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Summer Sizzlers

Modlin’s Summer Nights series brings Christian McBride back for two more shows of exploratory jazz.


Carter built her early reputation with an aggressive, percussive approach. Her fame skyrocketed when she was invited to play a legendary violin owned by the preeminent 18th-century virtuoso Paganini. Her most recent Modlin Center performance was divided between light classical pieces played with restraint and songs in her original hard-swinging style.

The first meeting of McBride and Richards two years ago was memorable both for a complex and imaginative reworking of Nat Adderley’s “Work Song” and for McBride’s surprising Frank Sinatra impersonation. This year’s performance will reprise “Work Song” as well as a number of new arrangements by Richards, McBride and Christian McBride Band keyboard player Geoffrey Keezer.

“I’m doing ‘Tahitian Pearl’, a ballad off of ‘Vertical Vision’ [CMB’s latest release],” Keezer says. “In a way it’s really not that difficult, it’s already arranged from start to finish, it’s just a matter of adding horns. It’s easier than trying to find a new way to approach a standard; there’s no point in doing it like everybody else.”

“For the second piece, maybe something new, something that we haven’t recorded,” Keezer says. The pianist’s recent disc “Falling Up” featured several duets with Hawaiian slack key guitarist Keola Beamer, reflecting an interest in an expanded musical vocabulary. “In jazz there is a lot of dissonance and resolution, tension and release,” Keezer says, “Hawaiian music is less aggressive, more diatonic and consonant. It requires creativity with fewer tools, as if you were used to painting with fifty colors and now you use five but still stay just as beautiful.”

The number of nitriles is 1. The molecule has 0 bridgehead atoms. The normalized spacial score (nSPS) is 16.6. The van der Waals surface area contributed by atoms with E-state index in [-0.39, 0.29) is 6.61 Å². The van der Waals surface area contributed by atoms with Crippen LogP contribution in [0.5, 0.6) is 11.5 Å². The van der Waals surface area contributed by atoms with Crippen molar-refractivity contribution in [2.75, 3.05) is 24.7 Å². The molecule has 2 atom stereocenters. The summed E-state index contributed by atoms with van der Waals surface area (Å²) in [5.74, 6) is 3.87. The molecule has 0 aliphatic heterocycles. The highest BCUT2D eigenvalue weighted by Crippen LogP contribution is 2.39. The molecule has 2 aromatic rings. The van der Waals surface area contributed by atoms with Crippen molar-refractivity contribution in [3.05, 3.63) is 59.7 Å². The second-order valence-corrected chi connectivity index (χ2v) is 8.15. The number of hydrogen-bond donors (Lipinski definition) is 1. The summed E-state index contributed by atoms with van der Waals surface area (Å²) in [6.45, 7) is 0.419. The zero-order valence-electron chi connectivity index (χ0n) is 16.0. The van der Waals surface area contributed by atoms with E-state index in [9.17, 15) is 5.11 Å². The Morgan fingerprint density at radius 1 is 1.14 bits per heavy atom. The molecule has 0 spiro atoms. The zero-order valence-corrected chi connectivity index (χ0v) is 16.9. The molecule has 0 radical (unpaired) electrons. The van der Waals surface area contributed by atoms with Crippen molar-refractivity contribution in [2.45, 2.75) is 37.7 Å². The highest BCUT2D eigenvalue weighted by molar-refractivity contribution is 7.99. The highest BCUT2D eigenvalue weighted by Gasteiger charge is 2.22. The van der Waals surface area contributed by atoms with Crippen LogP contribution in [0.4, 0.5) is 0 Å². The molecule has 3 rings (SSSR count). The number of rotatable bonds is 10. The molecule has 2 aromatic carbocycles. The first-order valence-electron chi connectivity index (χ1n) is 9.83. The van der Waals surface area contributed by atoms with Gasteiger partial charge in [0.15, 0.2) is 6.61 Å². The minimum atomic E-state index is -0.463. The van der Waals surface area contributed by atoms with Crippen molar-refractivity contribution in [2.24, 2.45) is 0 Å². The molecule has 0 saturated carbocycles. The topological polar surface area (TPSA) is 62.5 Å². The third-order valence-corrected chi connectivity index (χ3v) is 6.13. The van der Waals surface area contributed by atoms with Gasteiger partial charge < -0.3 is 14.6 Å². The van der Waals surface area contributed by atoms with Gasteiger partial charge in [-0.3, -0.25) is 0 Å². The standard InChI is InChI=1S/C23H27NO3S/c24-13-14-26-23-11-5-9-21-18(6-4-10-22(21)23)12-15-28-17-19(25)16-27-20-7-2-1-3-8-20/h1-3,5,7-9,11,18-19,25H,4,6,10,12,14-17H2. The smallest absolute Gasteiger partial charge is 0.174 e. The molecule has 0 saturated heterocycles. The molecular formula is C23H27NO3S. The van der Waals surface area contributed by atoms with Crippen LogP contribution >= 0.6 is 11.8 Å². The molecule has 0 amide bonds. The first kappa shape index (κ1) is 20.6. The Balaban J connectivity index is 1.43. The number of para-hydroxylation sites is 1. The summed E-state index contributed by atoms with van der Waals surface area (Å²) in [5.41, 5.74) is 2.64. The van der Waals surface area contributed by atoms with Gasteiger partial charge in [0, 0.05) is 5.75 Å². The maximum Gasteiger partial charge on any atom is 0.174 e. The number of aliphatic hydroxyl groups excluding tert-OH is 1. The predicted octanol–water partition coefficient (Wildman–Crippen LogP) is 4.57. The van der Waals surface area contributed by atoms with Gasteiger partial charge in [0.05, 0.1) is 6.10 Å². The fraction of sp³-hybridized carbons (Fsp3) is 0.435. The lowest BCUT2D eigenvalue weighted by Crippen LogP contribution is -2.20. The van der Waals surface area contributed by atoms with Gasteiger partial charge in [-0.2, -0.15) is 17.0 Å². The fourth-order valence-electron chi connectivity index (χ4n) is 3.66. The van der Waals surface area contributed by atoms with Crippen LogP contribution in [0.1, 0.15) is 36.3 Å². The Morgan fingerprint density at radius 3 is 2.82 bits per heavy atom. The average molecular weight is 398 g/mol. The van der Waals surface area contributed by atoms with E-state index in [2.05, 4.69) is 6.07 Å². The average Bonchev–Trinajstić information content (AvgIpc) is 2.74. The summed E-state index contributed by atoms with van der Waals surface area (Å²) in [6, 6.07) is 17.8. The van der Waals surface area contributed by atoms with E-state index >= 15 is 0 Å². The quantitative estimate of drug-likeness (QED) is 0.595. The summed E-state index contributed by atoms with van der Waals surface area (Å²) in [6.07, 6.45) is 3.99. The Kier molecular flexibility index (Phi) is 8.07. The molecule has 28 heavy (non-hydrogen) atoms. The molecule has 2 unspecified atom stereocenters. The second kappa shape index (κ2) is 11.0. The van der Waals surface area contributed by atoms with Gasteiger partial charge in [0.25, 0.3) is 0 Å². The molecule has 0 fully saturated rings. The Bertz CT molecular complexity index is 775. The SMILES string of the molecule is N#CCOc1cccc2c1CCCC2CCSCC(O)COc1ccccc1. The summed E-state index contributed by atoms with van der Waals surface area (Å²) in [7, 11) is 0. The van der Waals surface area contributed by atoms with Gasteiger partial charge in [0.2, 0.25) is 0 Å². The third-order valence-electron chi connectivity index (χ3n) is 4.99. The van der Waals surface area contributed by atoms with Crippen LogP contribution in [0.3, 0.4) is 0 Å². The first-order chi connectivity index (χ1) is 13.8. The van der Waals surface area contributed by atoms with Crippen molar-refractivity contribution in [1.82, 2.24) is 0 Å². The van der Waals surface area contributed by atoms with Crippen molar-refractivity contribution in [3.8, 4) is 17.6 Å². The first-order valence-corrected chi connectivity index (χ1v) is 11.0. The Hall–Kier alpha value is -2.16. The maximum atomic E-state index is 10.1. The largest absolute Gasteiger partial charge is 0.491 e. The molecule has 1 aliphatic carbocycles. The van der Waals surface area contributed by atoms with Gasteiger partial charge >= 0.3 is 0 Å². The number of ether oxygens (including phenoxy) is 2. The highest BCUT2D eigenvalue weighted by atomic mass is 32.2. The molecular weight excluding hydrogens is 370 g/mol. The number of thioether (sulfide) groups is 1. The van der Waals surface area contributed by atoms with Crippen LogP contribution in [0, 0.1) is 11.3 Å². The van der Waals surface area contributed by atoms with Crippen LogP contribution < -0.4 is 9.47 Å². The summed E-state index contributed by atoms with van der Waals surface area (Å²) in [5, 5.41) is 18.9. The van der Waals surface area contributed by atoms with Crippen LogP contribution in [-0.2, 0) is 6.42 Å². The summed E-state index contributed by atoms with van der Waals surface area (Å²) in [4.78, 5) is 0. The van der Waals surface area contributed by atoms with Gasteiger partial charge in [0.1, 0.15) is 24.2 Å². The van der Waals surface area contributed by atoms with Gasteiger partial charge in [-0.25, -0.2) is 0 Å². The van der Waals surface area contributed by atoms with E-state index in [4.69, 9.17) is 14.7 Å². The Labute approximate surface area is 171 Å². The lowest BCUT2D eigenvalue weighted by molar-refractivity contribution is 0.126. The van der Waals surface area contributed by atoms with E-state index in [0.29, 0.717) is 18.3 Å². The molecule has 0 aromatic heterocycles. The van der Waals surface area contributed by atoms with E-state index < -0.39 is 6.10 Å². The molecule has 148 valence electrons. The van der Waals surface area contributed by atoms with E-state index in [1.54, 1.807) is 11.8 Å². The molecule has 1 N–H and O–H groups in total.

Richards, working on arrangements for McBride’s “Wizard of Montana” and “Uhuru’s Moment Returned,” echoes the painting metaphor. “I’m working with some color combinations I haven’t used before,” he says. “On ‘Wizard’ there will be piccolo trumpet soli — all four trumpeters — with synthesizer and Christian’s playing arco (bowed) bass. ‘Uhuru’ combines euphonium, bass clarinet and soprano sax.”

The program will gel when Richards, Keezer, McBride and the other musicians get together in Richmond for rehearsals. For the concert the CMB will be united with G.A.M.E. Keezer will displace John Toomey on piano, Terreon Gully will take Howard Curtis’ place on drums, and Ron Blake will fill in for Southeast Asia-bound John Winn on sax. (The only other change in the regular G.A.M.E. lineup is Washington saxophonist Luis Hernandez sitting in for the ailing Skip Gailes.)

“It will be strange without Howard, John and [bassist] Victor Dvoskin,” says Richards, “but it will be great to work with Christian’s rhythm section.”

Richard’s expresses great admiration for McBride’s approach. “He’s a perpetual student,” Richards says, “so eager to learn and always open to new ideas. Like when he played [Franz Schubert’s] “Trout” with the Shanghai Quartet. His desire to keep on growing, that is inspirational in a player of his magnitude.”

Given that McBride introduced Richards at their previous performance as “the genius,” it’s safe to say that the respect is mutual. S

The Christian McBride Band performs with violinist Regina Carter on Wednesday, June 2, and with Doug Richard’s Great American Music Ensemble Saturday, June 5. Both shows are at 7:30 p.m. at the University of Richmond’s Alice Jepson Theatre. Tickets to each cost $13-$18. Call the box office at 289-8980.

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